In any event, I posted this story last month to another forum, along with a curious tidbit concerning Bangladesh’s submarine “miscreant” woes:

    8/28/2007 | Submarine Cables:

    [1] France in the Pacific

    [2] Bangladesh’s “Miscreant” Woes


  4. Why not be a telco indeed.. with the Google Mobile OS on the way, and with Google’s connections to the iPhone.. why not use the infrastructure and offer large enterprises full VOIP over Google infrastructure.

    Google Phone, running a Google OS, powered by Google services running over a Google infrastructure for a subscriber like service.

    Consumer skew gives Google another outlet for it’s advertising money machine, Enterprise outlet gives a high-revenue entrenched business.. and is yet another kick to the already tender regions of Microsoft’s flailing Live platform..

  5. A wireless network is feasible given this development. Backhaul and backbone would be available to just build on top. Why not be a telephone operator with all this infrastructure.

  6. Ragunath Padmanabhan

    I think at some point in this ambitious growth Google will start realizing that it needs to operate like a collection of small entities – with responsibilities and ownership equitably shared. And what will remain Google about these small entities are shared resources, best practices and above all a set of guiding principles. Dee Hock did this with Visa. What would be even better is the synergies between with I’d love to see within my lifetime (I’m 35) Google becoming a word that simply refers to a certain way of organizing economic and social activities such that there is no evil on the economics side and unlimited good on the social side. What else is there to dream about when you are already in the top ten list of billionaires?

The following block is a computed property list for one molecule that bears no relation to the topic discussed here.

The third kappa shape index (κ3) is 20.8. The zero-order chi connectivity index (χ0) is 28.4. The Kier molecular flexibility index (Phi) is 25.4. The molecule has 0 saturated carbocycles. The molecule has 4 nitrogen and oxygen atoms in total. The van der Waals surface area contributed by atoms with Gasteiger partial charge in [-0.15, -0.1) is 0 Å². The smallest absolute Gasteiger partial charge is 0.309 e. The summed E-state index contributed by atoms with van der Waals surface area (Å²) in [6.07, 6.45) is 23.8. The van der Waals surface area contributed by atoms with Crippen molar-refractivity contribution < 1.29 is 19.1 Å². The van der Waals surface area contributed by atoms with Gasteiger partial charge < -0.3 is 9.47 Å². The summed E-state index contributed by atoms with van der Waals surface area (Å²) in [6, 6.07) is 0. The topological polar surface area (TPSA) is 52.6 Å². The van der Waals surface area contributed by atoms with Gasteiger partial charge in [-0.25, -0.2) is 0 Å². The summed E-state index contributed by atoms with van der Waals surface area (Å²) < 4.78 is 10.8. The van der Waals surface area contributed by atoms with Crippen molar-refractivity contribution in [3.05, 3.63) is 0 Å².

7. Once Google has all this bandwidth, will their web services put just about everyone else out of business? For example, will Google replace investment banks like Goldman Sachs and Morgan Stanley? Will Google buy News Corp from Rupert Murdoch and own the Wall St. Journal? Will Google buy Walt Disney (and all its assets) and just turn Disney into a giant YouTube? Google is already starting to look scary as if they truly could rule the world (and make Microsoft’s once monopoly look like child’s play). What would Larry Lessig say?